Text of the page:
Sunday, October 14, 2007

Fairness on the Brain

Talking about ethics can be scary to some people. People wonder: Whose ethics? Am I ethical? Do I know what ethics is? When I give talks at universities, I therefore refer to the several studies that have shown that primates have an innate sense of fairness. Here is one article in National Geographic, "Monkeys Show Sense of Fairness, Study Says."

The Wall Street Journal reported on Friday on another study supporting this line of thought. The article, titled "Charting the Agony Of a Brain as It Struggles to Be Fair," says that neural analysis of the brain shows humans have a distaste for unfair situations. From the article:

To trigger the brain behavior, the 26 volunteers had to believe their decisions really would affect orphans being denied their seat at a groaning board of plenty where others feasted. So, the experimenters made them all study a 10-page brochure with pictures of 60 orphans.

In 36 rounds of testing, each subject had 10 seconds to choose the lesser of two evils: Allow some children to keep more than their fair share of meals or take away their food to eliminate inequity.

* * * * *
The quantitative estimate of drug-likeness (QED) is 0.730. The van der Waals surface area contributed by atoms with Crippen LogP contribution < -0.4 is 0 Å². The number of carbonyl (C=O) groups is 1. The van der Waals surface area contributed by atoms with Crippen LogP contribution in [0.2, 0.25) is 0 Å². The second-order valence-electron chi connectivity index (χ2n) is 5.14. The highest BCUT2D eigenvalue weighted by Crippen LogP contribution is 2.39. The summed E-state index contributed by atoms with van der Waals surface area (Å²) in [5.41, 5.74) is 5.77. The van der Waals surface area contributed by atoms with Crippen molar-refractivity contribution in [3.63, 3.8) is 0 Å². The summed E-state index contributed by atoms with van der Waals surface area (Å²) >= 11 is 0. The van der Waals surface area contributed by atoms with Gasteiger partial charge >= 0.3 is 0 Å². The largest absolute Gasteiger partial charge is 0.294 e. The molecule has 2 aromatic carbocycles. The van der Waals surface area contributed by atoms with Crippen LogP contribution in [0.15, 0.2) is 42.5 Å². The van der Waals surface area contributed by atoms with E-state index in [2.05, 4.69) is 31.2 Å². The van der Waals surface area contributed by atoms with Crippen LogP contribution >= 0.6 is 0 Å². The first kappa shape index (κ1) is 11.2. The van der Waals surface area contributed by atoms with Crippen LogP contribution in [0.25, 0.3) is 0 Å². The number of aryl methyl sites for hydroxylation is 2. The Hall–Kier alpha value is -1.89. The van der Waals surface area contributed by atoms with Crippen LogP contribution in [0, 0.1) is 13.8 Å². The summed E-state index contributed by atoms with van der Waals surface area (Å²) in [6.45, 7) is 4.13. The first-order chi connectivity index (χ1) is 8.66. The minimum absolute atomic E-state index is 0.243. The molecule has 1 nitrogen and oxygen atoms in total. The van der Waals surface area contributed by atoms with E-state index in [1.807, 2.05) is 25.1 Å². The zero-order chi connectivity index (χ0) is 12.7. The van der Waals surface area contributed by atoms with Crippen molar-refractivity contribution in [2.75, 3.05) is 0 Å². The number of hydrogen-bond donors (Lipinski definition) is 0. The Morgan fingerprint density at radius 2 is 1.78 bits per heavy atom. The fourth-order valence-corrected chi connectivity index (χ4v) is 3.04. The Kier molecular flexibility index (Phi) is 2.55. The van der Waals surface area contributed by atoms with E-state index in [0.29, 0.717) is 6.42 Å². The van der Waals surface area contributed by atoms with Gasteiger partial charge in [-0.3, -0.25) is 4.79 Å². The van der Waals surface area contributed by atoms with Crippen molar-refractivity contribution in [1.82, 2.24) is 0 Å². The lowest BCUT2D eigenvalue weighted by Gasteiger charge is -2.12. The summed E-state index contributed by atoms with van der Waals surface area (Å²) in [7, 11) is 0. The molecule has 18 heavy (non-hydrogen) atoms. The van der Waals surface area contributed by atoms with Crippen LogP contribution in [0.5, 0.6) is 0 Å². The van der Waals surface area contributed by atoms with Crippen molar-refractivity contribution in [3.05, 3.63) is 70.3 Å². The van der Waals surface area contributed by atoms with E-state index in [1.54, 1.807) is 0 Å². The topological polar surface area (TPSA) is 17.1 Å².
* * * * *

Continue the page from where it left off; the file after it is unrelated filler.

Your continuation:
It was a measure of the economics of morality. Dr. Hsu made the inequities more or less severe by changing the number of meals donated to different groups of children. That provoked patterns of neural activation that revealed the brain's distaste for injustice and its willingness if the disparity was wide enough -- in one case, one child receiving five times more than another -- to punish the rich by putting them on short rations. To redress the extremes, people were willing to confiscate meals even when it hurt the orphanage as a whole, Dr. Hsu, now at the University of Illinois, reported recently at a meeting of the Society for Neuroeconomics in Nantasket, Mass.

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